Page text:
Business leaders decry Md. graduates' skills

Work force survey says lack of quality hurts the economy

September 06, 2001|By Howard Libit | Howard Libit,SUN STAFF

Maryland's business community delivered a stinging indictment yesterday of the quality of the state's high school and higher education graduates, saying the lack of qualified workers is hurting the economy.

Only 17 percent of the 633 Maryland companies surveyed gave high marks to the quality of public high school graduates, and just 42 percent thought community college graduates were being properly trained for the work force.

Even for graduates of Maryland's colleges and universities, fewer than 60 percent of businesses described them as excellent or above average, according to results of the state's third Workforce Educational Needs Assessment Survey.

"The employers recognize that continuous skill shortages affect the bottom line," said Randall M. Griffin, who is vice chairman of the Maryland Economic Development Commission and president of Corporate Office Properties Trust.

"Knowledge-based workers continue to be a requisite for our industry here in Maryland."

Maryland's top education officials didn't disagree with the results, and they and top corporate leaders said that the businesses community's dissatisfaction illustrates a greater need for companies to get involved in public schools.

"If employers want the desired product - a skilled, competent, conscientious work force - they're going to have to help us write the specifications," said Mary- land schools Superintendent Nancy S. Grasmick.

"We want to up the ante for the high school diploma in Maryland, and that's going to be hard and painful."

The survey - conducted about every 18 months by the market research firm Hollander, Cohen & McBride - aims to show Maryland educators and economic development officials what the state must do to better prepare students for the work force.

"It isn't just what business wants, it's about students," said Raymond A. "Chip" Mason, chairman of the Maryland Business Roundtable for Education and chief executive officer and chairman of Legg Mason Inc..

"Our purpose is to prepare the students of Maryland for the work force and the work place. It's not to make business happy."

In addition to the round- table and the economic development commission, the survey was sponsored by the Maryland Department of Education, the Maryland Department of Business and Economic Development, the Maryland Higher Education Commission and the Governor's Workforce Investment Board.

Despite the national economic slowdown, the survey found that 57 percent of Maryland companies expect to hire more employees next year. But those hiring efforts - and Maryland's economic recovery - are threatened by the lack of available qualified workers.

"This is our call to action," said Karen R. Johnson, Maryland's secretary of higher education. "We have to do better."

About three-quarters of Maryland companies reported having at least some difficulty finding qualified workers with graduate or professional degrees - about 20 percentage points higher than in the 1997 survey - and 58 percent of businesses said they are having trouble hiring qualified high school graduates.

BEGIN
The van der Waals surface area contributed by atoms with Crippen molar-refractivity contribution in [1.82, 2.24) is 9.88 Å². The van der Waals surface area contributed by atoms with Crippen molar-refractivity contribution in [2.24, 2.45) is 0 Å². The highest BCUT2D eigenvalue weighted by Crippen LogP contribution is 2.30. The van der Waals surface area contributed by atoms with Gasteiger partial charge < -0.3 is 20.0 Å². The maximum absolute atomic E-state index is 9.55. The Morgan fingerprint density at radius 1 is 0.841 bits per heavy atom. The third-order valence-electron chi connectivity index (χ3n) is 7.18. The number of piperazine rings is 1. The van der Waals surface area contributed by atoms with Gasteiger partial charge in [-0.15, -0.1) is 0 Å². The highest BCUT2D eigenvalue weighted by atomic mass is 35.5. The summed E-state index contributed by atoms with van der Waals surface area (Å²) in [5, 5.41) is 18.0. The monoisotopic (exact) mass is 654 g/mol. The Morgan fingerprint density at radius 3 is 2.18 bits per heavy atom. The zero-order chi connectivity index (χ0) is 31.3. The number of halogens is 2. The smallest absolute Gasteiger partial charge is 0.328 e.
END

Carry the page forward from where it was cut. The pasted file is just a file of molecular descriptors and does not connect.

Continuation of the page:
"There is still optimism there, but the challenge is finding qualified people," said Scott McBride, president of the market research firm that conducted the survey.

The survey found that 73 percent of Maryland companies hire employees whose highest academic credential is a high school degree. But they complain that those employees have poor records of attendance and punctuality, and lack adequate writing and problem-solving skills.

To fix the situation, companies suggest that high school career and technology programs be expanded and that businesses and higher education work more closely together to develop training programs.

Robert J. Kemmery, principal of Baltimore County's Eastern Technical High School, said his program aims to ensure that graduates are prepared academically and with specific technical skills. "We set high expectations, just like they face in the work force," Kemmery said.

State educators and corporate leaders said the survey illustrates the need for Maryland's ambitious education reforms, including its new series of rigorous high school exams.

This year's ninth-graders will be the first to have the results of those exams placed on their high school transcripts, and in a couple of years those tests are expected to become a state requirement for graduation.

Employees being hired with only high school diplomas typically aren't the high-achieving ones who go to college - and those are the kinds of students who state officials worry will fail the new exams and be denied diplomas.

"A lot of what we're doing is spending money to try to fix things we had an opportunity to prevent up front," said Wayne A. Mills, chairman of the governor's work force investment board and chairman of New Millennium Ventures.

Mills said the governor and General Assembly need to provide money for the recommendations of the state Education Department. He said that includes expanded early childhood and prekindergarten programs and mentoring for inexperienced teachers - efforts that might decrease the number of students who would fail the high school exams.

"That's the prevention we need," he said.

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